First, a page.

In their pursuit of making artificial intelligence possess the same sensory capabilities as humans, scientists have largely focused on making AI (Artificial Intelligence) adept at dealing with visual information. But a new wave of researchers is now focusing on enabling the AI to detect and analyze smells.
The necessity of teaching AI to identify smells
The reason why AI needs to be equipped with the ability to smell (olfaction) is simple — it provides an extra set of information to make more comprehensive and accurate judgments in any situation. A good example would be that of AI-powered cars.
Researchers used to believe that a few cameras and visual information would be sufficient in developing an AI self-driving vehicle. But they soon understood that relying solely on imagery alone actually restricts AI from making accurate decisions. Since the vehicle is constantly moving through different environments, adding in a sense of smell will provide AI with more information so that it can drive safely and efficiently.
“Every type of stimulus doesn’t get processed in the same way… Vision and olfaction are very different types of signals, for example… So there may be different strategies to deal with different types of data. I think there could be a lot more lessons beyond studying how the visual system works,” Wired quotes Saket Navlakha, a computer scientist from the Salk Institute for Biological Studies, California.
An AI-powered car equipped with the capability to detect smells may be able to identify whether the region it is moving through has toxic gases present. The AI could then shut down all windows of the car and prevent the passengers from being exposed to such toxicities.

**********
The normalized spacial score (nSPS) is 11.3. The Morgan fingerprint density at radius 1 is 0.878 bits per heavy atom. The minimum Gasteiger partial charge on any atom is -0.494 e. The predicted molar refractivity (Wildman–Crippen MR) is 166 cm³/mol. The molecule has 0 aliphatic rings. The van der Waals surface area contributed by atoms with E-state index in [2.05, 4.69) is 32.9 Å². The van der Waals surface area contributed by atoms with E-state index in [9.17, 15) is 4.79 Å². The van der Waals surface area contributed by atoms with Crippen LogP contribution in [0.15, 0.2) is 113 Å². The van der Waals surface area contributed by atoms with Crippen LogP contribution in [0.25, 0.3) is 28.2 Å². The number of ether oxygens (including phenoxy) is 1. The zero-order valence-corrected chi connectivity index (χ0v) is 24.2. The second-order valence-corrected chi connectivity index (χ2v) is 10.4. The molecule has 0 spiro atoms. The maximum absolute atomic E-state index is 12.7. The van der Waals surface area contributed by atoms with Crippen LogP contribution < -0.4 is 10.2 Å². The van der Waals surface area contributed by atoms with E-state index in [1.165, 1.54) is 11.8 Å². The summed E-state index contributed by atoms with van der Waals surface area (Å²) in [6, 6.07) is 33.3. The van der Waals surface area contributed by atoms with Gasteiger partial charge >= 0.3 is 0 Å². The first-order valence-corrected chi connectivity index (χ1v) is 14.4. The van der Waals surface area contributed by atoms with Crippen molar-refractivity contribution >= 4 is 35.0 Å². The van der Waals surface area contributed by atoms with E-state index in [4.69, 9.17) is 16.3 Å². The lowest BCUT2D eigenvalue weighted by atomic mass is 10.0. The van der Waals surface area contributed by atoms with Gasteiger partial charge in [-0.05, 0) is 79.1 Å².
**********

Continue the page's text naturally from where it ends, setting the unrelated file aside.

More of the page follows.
AI capable of smell
A research team from the Loughborough University is developing AI that can analyze human breath and detect hidden ailments. When completed, AI can be used in hospitals and clinics to quickly diagnose patients.
“Using this technique, deep learning systems can be trained to detect small amounts of volatile compounds with potentially wide applications in medicine, forensics, environmental analysis, and others,” Andrea Soltoggio, a lecturer at the Loughborough University, says in an article at The Conversation.
Another group of researchers from the HSE Laboratory of Space Research, Technologies, Systems, and Processes is developing an electronic nose capable of detecting and discriminating between various types of gas compounds and mixtures. The nose mimics olfactory functions of real-world organisms in that it stores the smells it encounters, thereby making it easy to identify it next time around.
“Our main objective at the moment is to increase the range of olfactory patterns the device can recognize by enabling it to learn new smells and commit this information to memory. Essentially, we want to teach the device to discriminate between hazardous and non-hazardous gas mixtures and memorize them quickly. For this purpose, it needs to know the characteristics of each gas,” Phys.Org quotes researcher Vladimir Kulagin.
The electronic nose has a wide range of application. For instance, when used in underground mines, the electronic nose will be able to warn workers when levels of toxic gases increase beyond the prescribed limit. In addition, it can also be used by security agencies to detect bombs in a specific region, thereby saving lives.